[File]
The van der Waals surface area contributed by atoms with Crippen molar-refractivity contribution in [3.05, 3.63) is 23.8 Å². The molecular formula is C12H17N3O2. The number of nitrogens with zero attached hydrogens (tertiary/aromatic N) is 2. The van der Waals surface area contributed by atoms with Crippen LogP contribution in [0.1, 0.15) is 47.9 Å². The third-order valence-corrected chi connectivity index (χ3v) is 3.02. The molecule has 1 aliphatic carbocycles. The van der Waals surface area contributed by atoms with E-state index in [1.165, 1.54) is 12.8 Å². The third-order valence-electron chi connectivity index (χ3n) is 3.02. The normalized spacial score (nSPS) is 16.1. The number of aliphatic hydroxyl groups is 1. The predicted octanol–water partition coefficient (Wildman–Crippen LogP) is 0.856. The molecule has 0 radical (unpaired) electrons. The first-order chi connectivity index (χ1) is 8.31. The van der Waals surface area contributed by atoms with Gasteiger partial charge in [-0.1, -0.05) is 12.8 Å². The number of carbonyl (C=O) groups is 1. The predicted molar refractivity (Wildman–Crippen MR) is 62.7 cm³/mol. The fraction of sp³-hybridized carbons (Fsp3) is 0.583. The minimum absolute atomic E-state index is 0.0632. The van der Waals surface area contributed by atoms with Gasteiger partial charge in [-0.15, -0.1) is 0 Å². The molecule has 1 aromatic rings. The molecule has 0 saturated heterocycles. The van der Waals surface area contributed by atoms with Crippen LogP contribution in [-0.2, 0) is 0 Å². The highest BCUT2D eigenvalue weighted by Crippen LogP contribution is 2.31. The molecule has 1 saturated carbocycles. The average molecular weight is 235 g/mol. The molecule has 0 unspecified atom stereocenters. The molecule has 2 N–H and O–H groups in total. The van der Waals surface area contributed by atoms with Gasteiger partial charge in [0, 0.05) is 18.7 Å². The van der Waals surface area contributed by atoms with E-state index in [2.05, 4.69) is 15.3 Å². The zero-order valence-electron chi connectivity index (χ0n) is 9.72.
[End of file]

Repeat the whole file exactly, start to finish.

The van der Waals surface area contributed by atoms with Crippen molar-refractivity contribution in [3.05, 3.63) is 23.8 Å². The molecular formula is C12H17N3O2. The number of nitrogens with zero attached hydrogens (tertiary/aromatic N) is 2. The van der Waals surface area contributed by atoms with Crippen LogP contribution in [0.1, 0.15) is 47.9 Å². The third-order valence-corrected chi connectivity index (χ3v) is 3.02. The molecule has 1 aliphatic carbocycles. The van der Waals surface area contributed by atoms with E-state index in [1.165, 1.54) is 12.8 Å². The third-order valence-electron chi connectivity index (χ3n) is 3.02. The normalized spacial score (nSPS) is 16.1. The number of aliphatic hydroxyl groups is 1. The predicted octanol–water partition coefficient (Wildman–Crippen LogP) is 0.856. The molecule has 0 radical (unpaired) electrons. The first-order chi connectivity index (χ1) is 8.31. The van der Waals surface area contributed by atoms with Gasteiger partial charge in [-0.1, -0.05) is 12.8 Å². The number of carbonyl (C=O) groups is 1. The predicted molar refractivity (Wildman–Crippen MR) is 62.7 cm³/mol. The fraction of sp³-hybridized carbons (Fsp3) is 0.583. The minimum absolute atomic E-state index is 0.0632. The van der Waals surface area contributed by atoms with Gasteiger partial charge in [-0.15, -0.1) is 0 Å². The molecule has 1 aromatic rings. The molecule has 0 saturated heterocycles. The van der Waals surface area contributed by atoms with Crippen LogP contribution in [-0.2, 0) is 0 Å². The highest BCUT2D eigenvalue weighted by Crippen LogP contribution is 2.31. The molecule has 1 saturated carbocycles. The average molecular weight is 235 g/mol. The molecule has 0 unspecified atom stereocenters. The molecule has 2 N–H and O–H groups in total. The van der Waals surface area contributed by atoms with Gasteiger partial charge in [0, 0.05) is 18.7 Å². The van der Waals surface area contributed by atoms with E-state index in [2.05, 4.69) is 15.3 Å². The zero-order valence-electron chi connectivity index (χ0n) is 9.72.